Landscapes of Memory:
Recording the Archaelogical Remains of the Holocaust
28 February 2012
Lecture in the MA Research Architecture, Centre for Research Architecture (London)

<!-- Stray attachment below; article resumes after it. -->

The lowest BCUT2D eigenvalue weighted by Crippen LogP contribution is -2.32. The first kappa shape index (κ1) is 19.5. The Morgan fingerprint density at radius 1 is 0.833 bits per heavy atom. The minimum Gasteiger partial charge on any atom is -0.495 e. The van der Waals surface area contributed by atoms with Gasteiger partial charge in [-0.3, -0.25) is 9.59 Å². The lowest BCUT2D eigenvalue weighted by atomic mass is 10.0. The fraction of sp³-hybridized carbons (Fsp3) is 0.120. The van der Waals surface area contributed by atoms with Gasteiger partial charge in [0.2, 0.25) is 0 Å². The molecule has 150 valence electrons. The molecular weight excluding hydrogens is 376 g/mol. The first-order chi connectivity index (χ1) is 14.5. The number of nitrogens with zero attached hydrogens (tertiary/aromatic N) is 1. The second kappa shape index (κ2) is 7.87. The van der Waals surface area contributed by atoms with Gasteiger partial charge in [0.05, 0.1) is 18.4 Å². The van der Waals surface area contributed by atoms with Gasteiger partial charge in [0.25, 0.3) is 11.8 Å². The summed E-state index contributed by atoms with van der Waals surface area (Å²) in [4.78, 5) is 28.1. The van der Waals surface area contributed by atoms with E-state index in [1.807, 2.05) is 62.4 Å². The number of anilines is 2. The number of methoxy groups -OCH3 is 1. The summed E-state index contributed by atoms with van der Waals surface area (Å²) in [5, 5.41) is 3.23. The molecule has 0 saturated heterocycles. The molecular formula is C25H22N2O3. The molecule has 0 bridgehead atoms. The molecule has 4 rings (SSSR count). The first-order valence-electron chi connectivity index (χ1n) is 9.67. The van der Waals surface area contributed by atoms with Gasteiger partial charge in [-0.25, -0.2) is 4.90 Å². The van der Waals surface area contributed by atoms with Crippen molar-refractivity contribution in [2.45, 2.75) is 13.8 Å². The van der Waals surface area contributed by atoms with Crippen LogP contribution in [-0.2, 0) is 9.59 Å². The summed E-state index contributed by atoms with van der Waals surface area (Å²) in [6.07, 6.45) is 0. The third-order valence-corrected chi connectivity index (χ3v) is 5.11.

Treblinka in Poland was the massacre site of over 800,000 Jews, Poles and gypsies during the Holocaust. Following the erection of the camp in Spring 1942, the extermination of such a vast number of victims was facilitated by the complex of gas chambers, barracks, mass graves and, later, cremation pyres. Survivor Richard Glazar (2005) noted that, ‘it was normal that for everyone behind whom the gate of Treblinka closed, there was Death, had to be Death, for no one was supposed to be left to bear witness’. The small number of survivors, coupled with the Nazis’ attempts to hide their crimes meant that knowledge of the site’s former function was limited and there had been no attempts since the 1940s to locate the burial sites at the camp. The lack of mapping and information at the site itself is also indicative of how little is understood about its extent and layout. Although a symbolic memorial, railway platform and boundary are present at the site, questions still remained over the spatial layout of the camp, whether traces of the structures survive and where the mass graves and cremation sites were located. Recent non-invasive archaeological survey, remote sensing and archival research have allowed these questions to be addressed and have facilitated a greater understanding of the suffering of the victims and the actions of the perpetrators at Treblinka. This paper discusses the unique non-invasive multidisciplinary approach which was devised to allow the scientific and historic significance of the site to be understood, whilst respecting its religious and commemorative importance. The key results of the project will be outlined and the impact that this research is having upon future plans for memorialisation will be discussed.